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Theorem 19.1b of Humphreys' Introduction to Lie Algebras and Representation Theory states that if a complex Lie algebra has a finite-dimensional non-trivial (Update: faithful) irreducible representation, then it is reductive. Unfortunately, a proof is not readable. Could you explain the idea?

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Actually, Theorem $19.1 (b)$ says something different, namely the following: if a Lie algebra $L$ of linear transformations in $\mathfrak{gl}(V)$ acts irreducibly on $V$ then $L$ is reductive with $0$ or $1$-dimensional center. The proof relies on Lie's Theorem showing that the solvable radical $rad(L)$ of $L$ consists only of the center. But a Lie algebra $L$ which satisfies $Rad(L)=Z(L)$, or $L=[L,L]\oplus Z(L)$ is reductive. This has been explained on MSE here.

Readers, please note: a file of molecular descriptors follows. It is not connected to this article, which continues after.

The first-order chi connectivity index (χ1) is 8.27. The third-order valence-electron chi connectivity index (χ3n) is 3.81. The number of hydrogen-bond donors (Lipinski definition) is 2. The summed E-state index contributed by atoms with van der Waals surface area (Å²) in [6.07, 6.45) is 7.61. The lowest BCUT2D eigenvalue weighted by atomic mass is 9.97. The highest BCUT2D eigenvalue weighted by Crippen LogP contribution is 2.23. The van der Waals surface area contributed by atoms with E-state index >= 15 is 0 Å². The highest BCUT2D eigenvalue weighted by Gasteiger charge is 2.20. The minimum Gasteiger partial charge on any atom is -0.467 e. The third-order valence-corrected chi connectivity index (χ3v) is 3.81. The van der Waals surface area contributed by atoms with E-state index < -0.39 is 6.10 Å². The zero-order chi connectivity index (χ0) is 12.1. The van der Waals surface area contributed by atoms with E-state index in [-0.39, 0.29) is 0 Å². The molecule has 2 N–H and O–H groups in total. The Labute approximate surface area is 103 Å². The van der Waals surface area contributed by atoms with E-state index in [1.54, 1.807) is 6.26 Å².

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  • $\begingroup$ It is probably also worth pointing out that version of the theorem the OP stated is quite far from being true. $\endgroup$ Commented Feb 18, 2017 at 13:19
  • $\begingroup$ So the difference is that only the image is reductive, that is, does the word faithful makes the statement true? $\endgroup$
    – evgeny
    Commented Feb 18, 2017 at 13:35

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